Who would need to recognize the safe harbor? The courts? In every state?
Explore This IssueACEP Now: Vol 33 – No 04 – April 2014
Feds have seemed very uninterested in addressing liability concerns. Then again, if it was a matter of saving them money, they may take more interest.
—John J. Rogers, MD, FACEP, ACEP Board Member
Defensive medicine is an expensive and unnecessary part of medical practice that does not benefit patients. But doctors have to do it because of the unreasonable and out-of-control liability environment.
— ACEP Executive Director Dean Wilkerson, JD, MBA, CAE
I’d like to see the first five EM safe harbors introduced this fall at ACEP14. In being good partners in the house of medicine, I’d like to invite the other specialties to similarly submit safe harbors that improve patient safety and decrease health care costs. Consumer Reports partnered with Internal Medicine. I wonder if The Wall Street Journal, USA Today, or someone else representing consumers, even [the Pacific Business Group on Health] or the Institute of Medicine, might want to jump in and partner with us. It might be nice to ask [former Secretary of State] Hillary Clinton and [NJ Governor] Chris Christie to be honorary board members. Now that would be interesting to see what they say to being on a panel that has the serious potential to decrease health care costs.
I think we should push forward the “Safe Harbors Are Smart Medicine” campaign or whatever it ends up being called.
I think if we find the right partner(s), we can accomplish this to everyone’s benefit, other than the trial attorneys. Government wins with less costs, employers win with less costs, health care plans win with less costs, patients win with low-yield tests not being done, and physicians win by decreased anxiety, decreased time doing tests, being able to treat more patients, and improved access.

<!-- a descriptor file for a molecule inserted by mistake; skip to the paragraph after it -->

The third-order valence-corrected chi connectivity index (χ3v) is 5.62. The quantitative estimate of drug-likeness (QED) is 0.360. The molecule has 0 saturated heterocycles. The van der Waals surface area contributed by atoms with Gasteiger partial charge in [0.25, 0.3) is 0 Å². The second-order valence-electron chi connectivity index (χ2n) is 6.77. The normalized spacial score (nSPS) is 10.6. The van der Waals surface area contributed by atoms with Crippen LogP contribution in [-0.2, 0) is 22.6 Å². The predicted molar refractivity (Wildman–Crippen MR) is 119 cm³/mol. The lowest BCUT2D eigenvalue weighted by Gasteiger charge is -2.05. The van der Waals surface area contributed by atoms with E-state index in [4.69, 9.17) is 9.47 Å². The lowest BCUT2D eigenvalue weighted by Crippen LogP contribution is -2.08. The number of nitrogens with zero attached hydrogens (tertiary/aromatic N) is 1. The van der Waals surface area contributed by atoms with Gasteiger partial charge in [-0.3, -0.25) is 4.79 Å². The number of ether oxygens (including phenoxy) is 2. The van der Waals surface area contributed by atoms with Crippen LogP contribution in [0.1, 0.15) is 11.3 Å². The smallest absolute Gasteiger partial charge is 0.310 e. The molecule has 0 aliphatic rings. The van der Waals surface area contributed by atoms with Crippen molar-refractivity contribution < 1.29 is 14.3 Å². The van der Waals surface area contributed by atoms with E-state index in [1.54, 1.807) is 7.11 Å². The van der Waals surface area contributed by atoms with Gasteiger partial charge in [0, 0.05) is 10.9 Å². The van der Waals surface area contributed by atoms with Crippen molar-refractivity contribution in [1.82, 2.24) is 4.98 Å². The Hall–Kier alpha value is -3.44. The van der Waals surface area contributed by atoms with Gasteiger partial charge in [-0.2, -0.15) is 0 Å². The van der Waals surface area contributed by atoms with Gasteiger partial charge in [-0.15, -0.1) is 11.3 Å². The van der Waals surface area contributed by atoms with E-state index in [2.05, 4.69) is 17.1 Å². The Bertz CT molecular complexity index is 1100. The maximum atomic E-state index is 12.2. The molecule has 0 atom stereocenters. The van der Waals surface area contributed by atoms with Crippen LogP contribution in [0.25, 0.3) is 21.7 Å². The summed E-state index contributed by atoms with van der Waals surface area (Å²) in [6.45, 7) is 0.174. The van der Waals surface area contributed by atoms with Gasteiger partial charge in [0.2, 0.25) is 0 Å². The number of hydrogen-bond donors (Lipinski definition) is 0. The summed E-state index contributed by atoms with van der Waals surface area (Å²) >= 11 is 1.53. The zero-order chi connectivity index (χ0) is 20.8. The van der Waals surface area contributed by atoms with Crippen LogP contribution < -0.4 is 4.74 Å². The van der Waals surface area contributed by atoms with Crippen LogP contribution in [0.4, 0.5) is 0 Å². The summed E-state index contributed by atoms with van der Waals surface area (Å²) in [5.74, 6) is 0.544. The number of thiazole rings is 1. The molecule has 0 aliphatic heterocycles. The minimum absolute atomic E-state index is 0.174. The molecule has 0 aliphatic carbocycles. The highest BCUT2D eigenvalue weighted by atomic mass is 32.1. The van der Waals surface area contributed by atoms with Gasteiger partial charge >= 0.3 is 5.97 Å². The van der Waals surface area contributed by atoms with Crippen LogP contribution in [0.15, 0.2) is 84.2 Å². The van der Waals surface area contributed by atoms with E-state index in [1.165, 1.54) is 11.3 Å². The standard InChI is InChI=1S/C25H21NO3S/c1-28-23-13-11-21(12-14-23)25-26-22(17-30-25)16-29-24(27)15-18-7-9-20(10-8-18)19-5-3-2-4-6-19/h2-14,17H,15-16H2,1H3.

Having ACEP establish safe harbors may be an actual solution rather than just PR. ACEP has been pushing the envelope since before our inception. Let’s be bold.
—Paul D. Kivela, MD, FACEP, ACEP Secretary-Treasurer Dean, et al.
Perhaps the article has served us well by driving our attention to this issue.
With respect to safe harbors, the Choosing Wisely recommendations are a good start, as you must have an evidence-based recommendation to create the safe harbor of professional liability protection around. In addition, safe harbors must be drafted by intent and not implied via common sense. For instance, it makes perfect sense to avoid unnecessary head CTs per our recommendation. However, the Choosing Wisely recommendation would provide an excellent platform for defense but is a far cry from a safe harbor, which should be crafted to avoid all liability if followed. The plaintiff’s burden would then be to prove that the safe harbor does not apply or is not applicable to the facts in question. The policy would need a safe harbor provision, and that policy would have to become law, from my perspective. The tort of negligence is handled at the state level. However, I do believe that preemption is possible if this were tied to a federal program such as the ACA [Affordable Care Act] (ie, value-based payment modifier).